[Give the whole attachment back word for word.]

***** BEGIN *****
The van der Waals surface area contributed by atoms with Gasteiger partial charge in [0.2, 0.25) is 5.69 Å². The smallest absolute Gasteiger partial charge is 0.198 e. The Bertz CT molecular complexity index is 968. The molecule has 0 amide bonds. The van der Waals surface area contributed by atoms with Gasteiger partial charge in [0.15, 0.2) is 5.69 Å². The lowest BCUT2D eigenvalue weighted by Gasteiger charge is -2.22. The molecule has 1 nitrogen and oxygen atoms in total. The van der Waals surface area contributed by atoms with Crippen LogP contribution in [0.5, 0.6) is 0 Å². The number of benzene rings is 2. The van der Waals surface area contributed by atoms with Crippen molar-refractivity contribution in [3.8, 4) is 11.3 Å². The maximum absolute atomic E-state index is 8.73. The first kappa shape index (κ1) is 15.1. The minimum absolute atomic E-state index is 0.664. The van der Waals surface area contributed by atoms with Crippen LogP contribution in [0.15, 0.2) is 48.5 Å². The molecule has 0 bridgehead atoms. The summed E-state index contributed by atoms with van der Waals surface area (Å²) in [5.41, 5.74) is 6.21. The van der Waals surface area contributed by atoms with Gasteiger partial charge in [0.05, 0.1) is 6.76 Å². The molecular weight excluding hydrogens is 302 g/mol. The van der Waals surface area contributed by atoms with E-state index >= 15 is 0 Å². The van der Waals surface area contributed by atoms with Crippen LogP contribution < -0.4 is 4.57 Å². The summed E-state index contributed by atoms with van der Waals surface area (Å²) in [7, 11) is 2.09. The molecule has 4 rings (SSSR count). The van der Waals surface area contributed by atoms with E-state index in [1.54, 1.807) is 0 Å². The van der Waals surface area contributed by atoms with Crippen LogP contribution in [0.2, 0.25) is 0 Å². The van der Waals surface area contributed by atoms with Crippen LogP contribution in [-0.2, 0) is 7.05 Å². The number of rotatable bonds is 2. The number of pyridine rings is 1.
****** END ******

The van der Waals surface area contributed by atoms with Gasteiger partial charge in [0.2, 0.25) is 5.69 Å². The smallest absolute Gasteiger partial charge is 0.198 e. The Bertz CT molecular complexity index is 968. The molecule has 0 amide bonds. The van der Waals surface area contributed by atoms with Gasteiger partial charge in [0.15, 0.2) is 5.69 Å². The lowest BCUT2D eigenvalue weighted by Gasteiger charge is -2.22. The molecule has 1 nitrogen and oxygen atoms in total. The van der Waals surface area contributed by atoms with Crippen LogP contribution in [0.5, 0.6) is 0 Å². The number of benzene rings is 2. The van der Waals surface area contributed by atoms with Crippen molar-refractivity contribution in [3.8, 4) is 11.3 Å². The maximum absolute atomic E-state index is 8.73. The first kappa shape index (κ1) is 15.1. The minimum absolute atomic E-state index is 0.664. The van der Waals surface area contributed by atoms with Crippen LogP contribution in [0.15, 0.2) is 48.5 Å². The molecule has 0 bridgehead atoms. The summed E-state index contributed by atoms with van der Waals surface area (Å²) in [5.41, 5.74) is 6.21. The van der Waals surface area contributed by atoms with Gasteiger partial charge in [0.05, 0.1) is 6.76 Å². The molecular weight excluding hydrogens is 302 g/mol. The van der Waals surface area contributed by atoms with E-state index >= 15 is 0 Å². The van der Waals surface area contributed by atoms with Crippen LogP contribution < -0.4 is 4.57 Å². The summed E-state index contributed by atoms with van der Waals surface area (Å²) in [7, 11) is 2.09. The molecule has 4 rings (SSSR count). The van der Waals surface area contributed by atoms with E-state index in [1.54, 1.807) is 0 Å². The van der Waals surface area contributed by atoms with Crippen LogP contribution in [0.2, 0.25) is 0 Å². The van der Waals surface area contributed by atoms with Crippen LogP contribution in [-0.2, 0) is 7.05 Å². The number of rotatable bonds is 2. The number of pyridine rings is 1.